What’s a thousand years, give or take? Did civilization start with the invention of writing or with the invention of bronze? Was the use of chipped stone for tools the demarcation? Who came up with the wheel? Maybe things kicked off with the first woven basket. Or when some crazy person ate an oyster. Perhaps when somebody ate a mushroom and got really high.
Such thoughts ran through my mind when I stood there staring at a pile of old rocks at the Palace of Phaistos. Most studiers-of-very-old-stuff put the start of things in Sumer, but we’re quibbling here. Geni was sitting on a marble bench that someone had sat on almost 4,000 years ago. They sat on it because they were taking a break from a sporting event, or a theatrical event, or a parade, or simply because they were bushed from walking up the mountain and they needed a break before it was their turn to say Hi to the King.
The hill we stood on had people living on it around 4000 BC, but the first Palace didn’t get built until 2000 BC. On the drive there I wondered why it was built so far inland. I figured that if I had been the King (which I probably wouldn’t have been, but I might have made a good jester) I would have put my palace on the ocean so I could go for a swim everyday. One of the info plaques filled me in: the Phaistos hill has a commanding view of a fertile valley. You could keep an eye on the farmers, and the other eye could watch for invaders trying to swipe the food the farmers were growing, or trying to horn in on your territory in general.
Phaistos had been destroyed three times and rebuilt twice. The first two destructions were from earthquakes. The third came at the hands of enemy attackers.
My assumption that Phaistos would be crowded was wrong. There were no tour buses. There were only a dozen cars in the lot when we got there. Employees outnumbered visitors. It was perfect for a slow, thoughtful walk around the site. We could read the plaques at leisure, without worrying that we were bogging other people down. At one point I noticed a beautiful, young Cretan woman sitting on a bench in the shade. As we moved back and forth on that side of the hill, I noticed that she always seemed to be looking at me. “Wow,” I thought. “She’s checking me out! Maybe I don’t look so old after all.” It turned out she was making sure I wasn’t going to climb past one of the barriers into an excavation area.
As we moved from section to section there were staffers nearby to keep an eye on things.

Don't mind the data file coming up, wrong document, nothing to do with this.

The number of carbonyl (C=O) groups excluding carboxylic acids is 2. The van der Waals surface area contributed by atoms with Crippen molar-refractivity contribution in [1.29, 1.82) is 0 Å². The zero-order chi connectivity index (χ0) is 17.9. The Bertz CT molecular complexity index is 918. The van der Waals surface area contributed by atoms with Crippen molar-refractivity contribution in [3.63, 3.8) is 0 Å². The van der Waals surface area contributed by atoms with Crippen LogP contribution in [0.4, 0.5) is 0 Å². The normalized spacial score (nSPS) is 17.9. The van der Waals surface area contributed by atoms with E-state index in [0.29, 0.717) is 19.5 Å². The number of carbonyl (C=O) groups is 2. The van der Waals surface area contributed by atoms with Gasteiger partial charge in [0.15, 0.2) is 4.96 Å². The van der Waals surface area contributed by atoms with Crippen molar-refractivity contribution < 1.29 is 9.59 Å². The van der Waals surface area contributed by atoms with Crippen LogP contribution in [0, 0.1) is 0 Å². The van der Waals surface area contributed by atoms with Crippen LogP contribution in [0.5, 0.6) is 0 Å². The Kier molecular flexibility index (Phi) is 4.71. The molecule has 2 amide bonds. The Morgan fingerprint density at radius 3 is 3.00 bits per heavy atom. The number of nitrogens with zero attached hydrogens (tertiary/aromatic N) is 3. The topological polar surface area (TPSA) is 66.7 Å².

When Geni goes to the beach she has a pattern. She walks directly to the water and wades in it for a minute or so. Then she goes to the tideline and looks down. She spends the next hour or two moving from pebble to shell to pebble without looking up. She can cover a mile or two of beach without looking up.
At the Palace of Phaistos, an ancient ruin under active excavation, with many areas of easily damaged artifacts, Geni was moving from ancient rock, to ancient footpath, to ancient mortar and pestle, to marble bench, to gypsum wall panel, pausing only to click the button on her camera.
Suddenly, two women near me began to yell and point. “Lady! Lady! No go there!” Geni was about 50 feet away from me, and almost 100 feet away from the women. Geni had wandered past one of the ropes and into a no-go zone. She froze for a second, because it wasn’t obvious which way to go; she had not noticed how she’d gotten to where she was. There was a bit of hand-waving from one of the women as the woman hustled toward her.
Geni tiptoed back into the safe-for-bonehead-tourists area. “Sorry, so sorry,” she yelled and waved. The woman slowed to a stop. She shook her head for a second. Then her friend caught up to her. They became our constant companions from that point on. They mostly watched Geni, but I had become a suspicious character now, by association. For the fun of it, I wandered to a different area to see what they would do. That caused a moment of consternation and their heads swiveled back and forth to track both of us. I saw them make a decision to split up. I knew that would spoil their daily conversation about the kids and the husbands, so I made my way back to Geni. They relaxed for a bit and moved from shade to shade as they followed us to the edge of their territory. A hidden signal must have been made because a new staffer began to track us.
Many times during our walk, we simply stood and stared without saying anything. The lack of a throng (singular of throngs) of tourists made the moments quiet and peaceful. It was easier to imagine walking around the palace as if it still stood and we were members of the community. Wealthy members of course, with an upstairs apartment with balcony and adjoining colonnade. We could watch the sporting events in the main courtyard while sipping wine on our balcony.
It was hard to have a sense of scale when none of the rooms were still standing. The king’s throne room was smaller than the living room in some modern homes I’ve been in. But it had been built with rock and it’s hard to create a large space when you need to keep tons of rock from falling on your head. It must have been overwhelming to visitors though, because most of them lived in homes the size of my closet.
The coolest things we saw were the huge pithoi. They are ceramic storage jars. Most of the surviving jars are about 4 feet tall, but there were a few that were six feet. They had held olive oil, or olives, or other items of value. A large section of the palace had been devoted to the storage of these storage jars, and detailed records had been kept about the movement of the contents. Who owed who, that sort of thing.
Phaistos was serene. We left relaxed and re-energized, which was nice after the frustration of trying to find the Palace that afternoon. We made a quick side trip to Kommos Beach, but only stayed long enough to wade. The sun would set soon and we had a long drive back to our place near Spili.